The Dalmore Rivers Collection (2/4): Spey Dram


So, now I’m heading north-west from the Dee to the Spey, the second of The Dalmore Rivers on my Highland excursion – from the safety and warmth of my living room. With this one, I just had to jump right in, so to speak. It pays to really take your time with this one. It takes a while for it to fully open up, but when it does, it gives you a lot to play with.

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The Dalmore Rivers Collection (1/4): Dee Dram

dalmore-dee-dram-1This whisky was launched last year to help raise funds to protect one of Scotland’s most important salmon rivers. It sold out in nine weeks raising more than £35,000 which will help to open 25 miles of river and spawning ground which have been blocked for nearly 100 years.

The Rivers Collection (Dee, Spey, Tay and Tweed) hopes to raise around £400,000 a year to help protect the rivers and the plant and animal life they support. The first of the four to review is the Dee, so, what’s it like?

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Sainsbury’s Irish single malt 40%

Sometimes one of the most daunting things about whisky is the price, but you don’t need to fork out an arm and a leg for a pretty decent drink.
Supermarket branded whiskies, with their simple labels and comparatively low price-tag can often be overlooked, but generally they’re actually pretty good, and they won’t break the bank. Sainsbury’s own Irish Malt is not bad.

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Glenallachie 18 years, 57.1%

The wonderful joy of whisky is that there’s always a dram out there for everyone. In fact that’s not the joy of whisky, the joy is finding your dream dram (say that 10 times without tripping up!). I’m of course still on that hunt, and on my way I came across this little gem. I’m a bit like an old record I think, I love going back to those cask strength beauties, especially those that you can’t typically buy.

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Review: Bruichladdich 16yo Full Strength, 56.1%


Briuchladdich is probably the most prolific whisky distillery in the northern hemisphere – last year 22 expressions of the malt were released, thanks to the experimental (some might say just mental) efforts of Production Director Jim McEwan. This is one of those, distilled in 1989 and bottled in 2005.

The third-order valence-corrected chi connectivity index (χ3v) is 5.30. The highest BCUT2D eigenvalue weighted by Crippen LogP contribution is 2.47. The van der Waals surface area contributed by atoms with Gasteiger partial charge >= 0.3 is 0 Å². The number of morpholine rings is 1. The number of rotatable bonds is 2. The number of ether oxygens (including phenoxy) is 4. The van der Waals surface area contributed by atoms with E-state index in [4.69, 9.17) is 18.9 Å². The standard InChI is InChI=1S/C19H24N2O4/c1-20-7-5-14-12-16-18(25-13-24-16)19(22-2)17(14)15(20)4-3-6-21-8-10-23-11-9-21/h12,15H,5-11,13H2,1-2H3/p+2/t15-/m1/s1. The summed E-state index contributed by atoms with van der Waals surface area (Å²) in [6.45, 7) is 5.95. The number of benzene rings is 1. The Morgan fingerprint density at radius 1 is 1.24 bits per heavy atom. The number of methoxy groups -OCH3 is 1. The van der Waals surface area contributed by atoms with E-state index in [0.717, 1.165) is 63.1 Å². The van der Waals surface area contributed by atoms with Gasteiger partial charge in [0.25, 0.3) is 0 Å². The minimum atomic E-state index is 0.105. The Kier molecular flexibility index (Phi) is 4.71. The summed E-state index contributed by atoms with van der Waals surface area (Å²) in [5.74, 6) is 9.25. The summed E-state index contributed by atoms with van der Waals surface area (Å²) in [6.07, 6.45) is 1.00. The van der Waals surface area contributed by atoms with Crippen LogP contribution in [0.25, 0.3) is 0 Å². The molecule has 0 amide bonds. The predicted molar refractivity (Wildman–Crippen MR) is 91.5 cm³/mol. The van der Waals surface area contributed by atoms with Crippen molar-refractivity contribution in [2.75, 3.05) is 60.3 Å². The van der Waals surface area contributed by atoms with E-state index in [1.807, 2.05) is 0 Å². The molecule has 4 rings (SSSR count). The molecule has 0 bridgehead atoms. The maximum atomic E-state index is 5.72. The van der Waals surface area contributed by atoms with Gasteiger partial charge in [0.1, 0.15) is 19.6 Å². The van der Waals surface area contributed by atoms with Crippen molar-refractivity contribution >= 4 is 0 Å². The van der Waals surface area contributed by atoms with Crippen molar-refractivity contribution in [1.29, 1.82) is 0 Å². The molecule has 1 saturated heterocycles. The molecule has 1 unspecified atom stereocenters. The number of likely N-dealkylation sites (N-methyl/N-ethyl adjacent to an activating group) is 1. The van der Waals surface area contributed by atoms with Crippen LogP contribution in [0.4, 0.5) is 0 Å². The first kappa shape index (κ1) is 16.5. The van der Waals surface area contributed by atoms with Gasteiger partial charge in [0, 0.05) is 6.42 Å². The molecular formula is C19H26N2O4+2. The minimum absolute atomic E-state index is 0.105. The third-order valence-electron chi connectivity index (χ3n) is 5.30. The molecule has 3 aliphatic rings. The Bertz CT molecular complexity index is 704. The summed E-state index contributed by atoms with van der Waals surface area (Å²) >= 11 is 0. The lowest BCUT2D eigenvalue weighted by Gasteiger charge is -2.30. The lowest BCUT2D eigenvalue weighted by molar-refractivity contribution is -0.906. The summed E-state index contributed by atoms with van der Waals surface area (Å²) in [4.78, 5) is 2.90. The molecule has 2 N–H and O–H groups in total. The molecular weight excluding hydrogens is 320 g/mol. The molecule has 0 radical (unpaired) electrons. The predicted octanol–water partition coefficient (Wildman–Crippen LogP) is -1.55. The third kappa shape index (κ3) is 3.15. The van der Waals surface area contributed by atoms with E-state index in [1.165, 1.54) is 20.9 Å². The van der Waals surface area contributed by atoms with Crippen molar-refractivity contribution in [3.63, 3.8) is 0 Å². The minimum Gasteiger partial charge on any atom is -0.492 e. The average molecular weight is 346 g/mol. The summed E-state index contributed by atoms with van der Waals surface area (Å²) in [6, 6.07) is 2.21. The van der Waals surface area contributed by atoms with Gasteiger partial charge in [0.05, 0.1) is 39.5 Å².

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Highland Park 1995 Single Cask 12 yo

highland-park-1995-oddbinsOk, so I’ve mentioned before the top five, which of course is a changeable list. Now, I’m going to talk about one of my top six. That’s right, six, because sometimes it’s not enough to limit the list to five – it’ll probably be up to seven before long. Highland Park 12 yr old, single cask and bottled exclusively for Oddbins in 2007. There were only 661 bottles produced – that’s why I’ve got two.

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Glenburgie 15 yo, 58.8%

glenburgie-15-chivasSometimes you come across a whisky that grabs you by the lapels, shakes you about, and slaps you in the face until you’re a little delirious and dribbling in the corner; but you don’t mind because you’ve found a dram that will some beating to be knocked out of your top five (it’s pretty hard to have an all time forever-and-ever favourite, I’ve still not found mine).

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Isle of Jura Boutique Barrel, Review 3/3: Sherry JI 1993

Agree with me or not, but sherried whiskies are the easy drinkers and the crowd pleasers of the malt world. It can smooth the edges and add that lovely warm sweet character that attracts so many. Sherry JI 1993 is my third review of the Jura Boutique Barrel Collection. Bottled at a powerful 54% – sherry by name, sherry-ish by nature – I’ll come back to this point later.

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